3.3.5 Soil Vapor Extraction

Soil vapor extraction (SVE) is an in situ unsaturated zone soil remediation technology in which a vacuum is applied to the soil to induce the controlled flow of air and remove volatile and some semi volatile contaminants from the soil. The gas leaving the soil may be treated to recover or destroy the contaminants, depending on local and state air discharge regulations

Granular activates carbon is used as a filter for water. This activated carbon is positively charged and thus removes the negative ions such as ozone, chlorine, fluorides. This carbon must be replaced periodically. It is not that much effective in removing heavy metals.

3.3.6 Soil Washing

Soil washing uses water to remove contaminants from soils. The principle of soil washing lies in separating the most polluted portion from the cleaner portion of the soil by scrubbing it. This scrubbing process reduces the amount that needs to be cleaned, and we get two fractions of soil; clean and polluted.

3.4Selection Criterion

After understanding the different technologies applicable for the remediation, we have to identify the suitable technique for the soil. General selection criterions followed are:

The selection of a suitable remedial technology, thefollowing steps are necessary (US EPA 1991):

  • Determination of remedial objectives and identification of response action: This step identifies existing site problems using preliminary remedial investigation data
  • Technology screening: This step identifies and screens potential applicable remedial technologies. It focuses on eliminating those technologies which have severe limitations for a given set of waste-and site-specific conditions.
  • Development and screening of remedial action alternatives: These alternatives represent workable number of options that appear to adequately address all site problems.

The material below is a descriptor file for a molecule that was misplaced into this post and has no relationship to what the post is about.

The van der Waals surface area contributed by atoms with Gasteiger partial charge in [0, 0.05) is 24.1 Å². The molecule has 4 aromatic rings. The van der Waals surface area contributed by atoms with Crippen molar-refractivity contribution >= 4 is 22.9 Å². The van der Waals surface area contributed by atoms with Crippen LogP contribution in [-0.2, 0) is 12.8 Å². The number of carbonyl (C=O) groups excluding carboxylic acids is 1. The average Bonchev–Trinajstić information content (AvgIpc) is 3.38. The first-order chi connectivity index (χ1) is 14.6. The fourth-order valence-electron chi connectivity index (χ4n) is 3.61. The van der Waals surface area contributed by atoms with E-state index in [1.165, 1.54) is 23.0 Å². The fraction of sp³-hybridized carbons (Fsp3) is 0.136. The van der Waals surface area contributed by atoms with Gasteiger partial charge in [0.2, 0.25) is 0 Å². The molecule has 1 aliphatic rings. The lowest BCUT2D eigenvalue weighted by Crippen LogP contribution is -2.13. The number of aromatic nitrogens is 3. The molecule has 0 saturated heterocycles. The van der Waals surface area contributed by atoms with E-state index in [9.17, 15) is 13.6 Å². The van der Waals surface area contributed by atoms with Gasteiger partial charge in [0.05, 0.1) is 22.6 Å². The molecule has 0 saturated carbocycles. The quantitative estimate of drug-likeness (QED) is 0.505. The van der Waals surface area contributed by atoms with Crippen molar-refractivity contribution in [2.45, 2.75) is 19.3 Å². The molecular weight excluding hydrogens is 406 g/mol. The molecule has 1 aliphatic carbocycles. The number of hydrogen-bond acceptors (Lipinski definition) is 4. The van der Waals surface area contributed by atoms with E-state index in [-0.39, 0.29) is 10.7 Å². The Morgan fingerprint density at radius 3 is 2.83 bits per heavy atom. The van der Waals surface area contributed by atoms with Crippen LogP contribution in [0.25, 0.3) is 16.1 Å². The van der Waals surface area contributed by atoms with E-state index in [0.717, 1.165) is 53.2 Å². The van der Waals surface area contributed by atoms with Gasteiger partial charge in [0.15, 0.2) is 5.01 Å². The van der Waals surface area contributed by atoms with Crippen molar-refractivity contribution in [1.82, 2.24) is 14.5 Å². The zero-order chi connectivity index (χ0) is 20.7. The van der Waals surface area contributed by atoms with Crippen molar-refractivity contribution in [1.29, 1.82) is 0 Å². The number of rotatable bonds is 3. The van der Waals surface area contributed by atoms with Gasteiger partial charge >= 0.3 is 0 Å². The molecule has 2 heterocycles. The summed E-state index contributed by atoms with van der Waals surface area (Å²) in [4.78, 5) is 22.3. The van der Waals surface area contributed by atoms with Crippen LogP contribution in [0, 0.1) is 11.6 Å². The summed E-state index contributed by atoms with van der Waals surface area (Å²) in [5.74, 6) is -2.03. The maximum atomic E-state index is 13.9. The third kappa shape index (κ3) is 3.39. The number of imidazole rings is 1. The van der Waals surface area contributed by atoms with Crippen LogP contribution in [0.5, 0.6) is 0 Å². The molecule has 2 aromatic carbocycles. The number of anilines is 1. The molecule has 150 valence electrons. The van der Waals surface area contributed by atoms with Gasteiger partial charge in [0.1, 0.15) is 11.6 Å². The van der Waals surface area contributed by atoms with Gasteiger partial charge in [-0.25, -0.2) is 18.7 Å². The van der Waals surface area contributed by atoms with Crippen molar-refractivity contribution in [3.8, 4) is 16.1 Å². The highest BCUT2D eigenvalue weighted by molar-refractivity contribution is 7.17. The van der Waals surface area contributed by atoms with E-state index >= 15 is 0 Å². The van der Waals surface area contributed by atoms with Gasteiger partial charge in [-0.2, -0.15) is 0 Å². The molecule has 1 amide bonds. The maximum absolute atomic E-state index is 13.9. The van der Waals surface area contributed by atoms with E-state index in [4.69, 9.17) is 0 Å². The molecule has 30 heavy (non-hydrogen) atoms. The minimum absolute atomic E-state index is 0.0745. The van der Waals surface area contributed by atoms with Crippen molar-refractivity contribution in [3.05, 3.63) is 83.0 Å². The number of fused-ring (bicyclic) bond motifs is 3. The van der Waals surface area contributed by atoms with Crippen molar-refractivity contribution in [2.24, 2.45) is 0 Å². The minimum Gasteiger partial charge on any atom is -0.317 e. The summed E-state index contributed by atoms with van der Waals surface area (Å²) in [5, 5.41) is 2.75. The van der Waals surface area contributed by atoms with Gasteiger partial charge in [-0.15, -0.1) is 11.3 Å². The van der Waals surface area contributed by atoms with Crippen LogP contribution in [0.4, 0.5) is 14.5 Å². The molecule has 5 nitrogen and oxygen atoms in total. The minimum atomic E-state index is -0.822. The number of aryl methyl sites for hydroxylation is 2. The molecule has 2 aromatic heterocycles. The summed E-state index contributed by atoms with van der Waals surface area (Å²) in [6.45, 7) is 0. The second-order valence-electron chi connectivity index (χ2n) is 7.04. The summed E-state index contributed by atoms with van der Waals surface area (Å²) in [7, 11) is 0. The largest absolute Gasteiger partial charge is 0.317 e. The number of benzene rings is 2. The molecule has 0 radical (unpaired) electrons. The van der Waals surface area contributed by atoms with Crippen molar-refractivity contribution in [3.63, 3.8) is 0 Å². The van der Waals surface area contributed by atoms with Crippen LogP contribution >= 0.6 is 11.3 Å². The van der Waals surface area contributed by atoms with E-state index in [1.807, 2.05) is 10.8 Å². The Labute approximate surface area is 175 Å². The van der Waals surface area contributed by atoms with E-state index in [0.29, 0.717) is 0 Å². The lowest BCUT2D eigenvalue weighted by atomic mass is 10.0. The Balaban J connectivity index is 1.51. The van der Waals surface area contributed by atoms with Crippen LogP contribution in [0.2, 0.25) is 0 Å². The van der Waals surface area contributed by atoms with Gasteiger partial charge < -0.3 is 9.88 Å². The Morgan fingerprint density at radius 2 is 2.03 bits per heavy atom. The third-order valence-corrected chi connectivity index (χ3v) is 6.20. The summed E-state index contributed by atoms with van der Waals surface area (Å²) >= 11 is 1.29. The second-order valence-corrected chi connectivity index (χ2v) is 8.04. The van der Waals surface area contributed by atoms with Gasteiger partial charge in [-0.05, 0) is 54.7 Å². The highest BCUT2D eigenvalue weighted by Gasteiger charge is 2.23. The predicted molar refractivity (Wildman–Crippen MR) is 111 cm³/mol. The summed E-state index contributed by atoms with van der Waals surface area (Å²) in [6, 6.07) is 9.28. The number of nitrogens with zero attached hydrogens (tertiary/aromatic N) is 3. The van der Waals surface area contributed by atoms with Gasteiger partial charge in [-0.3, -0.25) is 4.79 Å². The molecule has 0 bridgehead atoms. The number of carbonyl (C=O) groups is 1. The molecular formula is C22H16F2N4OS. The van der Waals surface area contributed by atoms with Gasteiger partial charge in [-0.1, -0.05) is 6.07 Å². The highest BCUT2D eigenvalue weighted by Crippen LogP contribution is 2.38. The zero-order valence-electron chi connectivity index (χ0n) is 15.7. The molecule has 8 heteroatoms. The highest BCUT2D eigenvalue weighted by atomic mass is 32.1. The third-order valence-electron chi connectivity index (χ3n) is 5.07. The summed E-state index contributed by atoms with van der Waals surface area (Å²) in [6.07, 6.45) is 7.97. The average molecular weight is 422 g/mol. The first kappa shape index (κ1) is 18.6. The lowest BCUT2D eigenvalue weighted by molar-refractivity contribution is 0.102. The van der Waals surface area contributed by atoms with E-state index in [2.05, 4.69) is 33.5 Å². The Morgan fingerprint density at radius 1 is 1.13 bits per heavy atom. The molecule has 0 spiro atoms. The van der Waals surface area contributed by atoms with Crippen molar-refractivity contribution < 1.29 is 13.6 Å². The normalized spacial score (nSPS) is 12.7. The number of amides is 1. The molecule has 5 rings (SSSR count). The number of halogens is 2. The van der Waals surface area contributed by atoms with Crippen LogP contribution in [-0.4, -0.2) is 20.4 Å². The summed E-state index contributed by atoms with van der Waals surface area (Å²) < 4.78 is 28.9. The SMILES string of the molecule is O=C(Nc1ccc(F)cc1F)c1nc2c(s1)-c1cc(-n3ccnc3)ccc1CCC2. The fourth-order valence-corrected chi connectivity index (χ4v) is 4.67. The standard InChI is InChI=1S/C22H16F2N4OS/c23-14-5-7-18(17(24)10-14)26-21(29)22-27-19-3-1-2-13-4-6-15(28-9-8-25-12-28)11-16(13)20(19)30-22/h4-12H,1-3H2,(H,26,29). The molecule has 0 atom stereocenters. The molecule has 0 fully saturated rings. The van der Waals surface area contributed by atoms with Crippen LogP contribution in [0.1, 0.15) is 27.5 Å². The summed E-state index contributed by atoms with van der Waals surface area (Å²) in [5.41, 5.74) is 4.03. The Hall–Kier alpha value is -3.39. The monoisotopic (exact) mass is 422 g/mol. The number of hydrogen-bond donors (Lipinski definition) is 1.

• Detailed evaluation of remedial action alternatives, and remedial alternative selection: The alternative technologies are then subjected to detailed evaluation. For each remedial alternative, the following factors are analysed:
  • Technical considerations
  • Environmental concerns
  • Public health concerns.
  • Institutional concerns.
  • Costs.
  • Remedial alternative selection: After detailed evaluation of action alternatives, each of the alternatives is summarized relative to each of the criteria described above.

These criteria should limit improper and irresponsible use of the solutions.

4. MODEL ASSESSMENT USING DIRECT SHEAR TEST

4.1 General

The shear strength is one of the most important engineering properties of a soil, because it is required whenever a structure is dependent on the soil's shearing resistance. The shear strength is needed for engineering situations such as determining the stability of slopes or cuts, finding the bearing capacity for foundations etc.

4.2 Direct Shear Test

The direct shear test is one of the oldest strength tests for soils. In this laboratory, a direct shear device will be used to determine the shear strength of cohesion less soil. From the plot of the shear stress versus the horizontal displacement, the maximum shear stress is obtained for a specific vertical confining stress. After the experiment is run several times for various vertical-confining stresses, a plot of the maximum shear stresses versus the vertical (normal) confining stresses for each of the tests is produced. From the plot, a straight-line approximation of the Mohr-Coulomb failure envelope curve can be drawn, f may be determined, and, for cohesion less soils (c = 0), the shear strength can be computed from the following equation:

s = stanf

Equipments:Direct shear device, Load and deformation dial gauges, Balance.

4.3 Procedure

The procedure which is followed in performing direct shear test is as follows:

  1. Measure inner side or diameter of shear box and find the area.
  2. Make sure top and bottom halves of shear box are in contact and fixed together.
  3. Weigh out 150 g of sand.
  4. Place the soil in three layers in the mold using the funnel. Compact the soil with 20 blows per layer.
  5. Place cover on top of sand.
  6. Place shear box in machine.
  7. Apply normal force.

Two soil specimens were chosen for the test.

Sample one: Clean and not contaminated with weight of 16 kg

Sample two: Contaminated with fuel ash with weight of 8 kg

4.4 Calculations

  1. Determine the dry unit weight.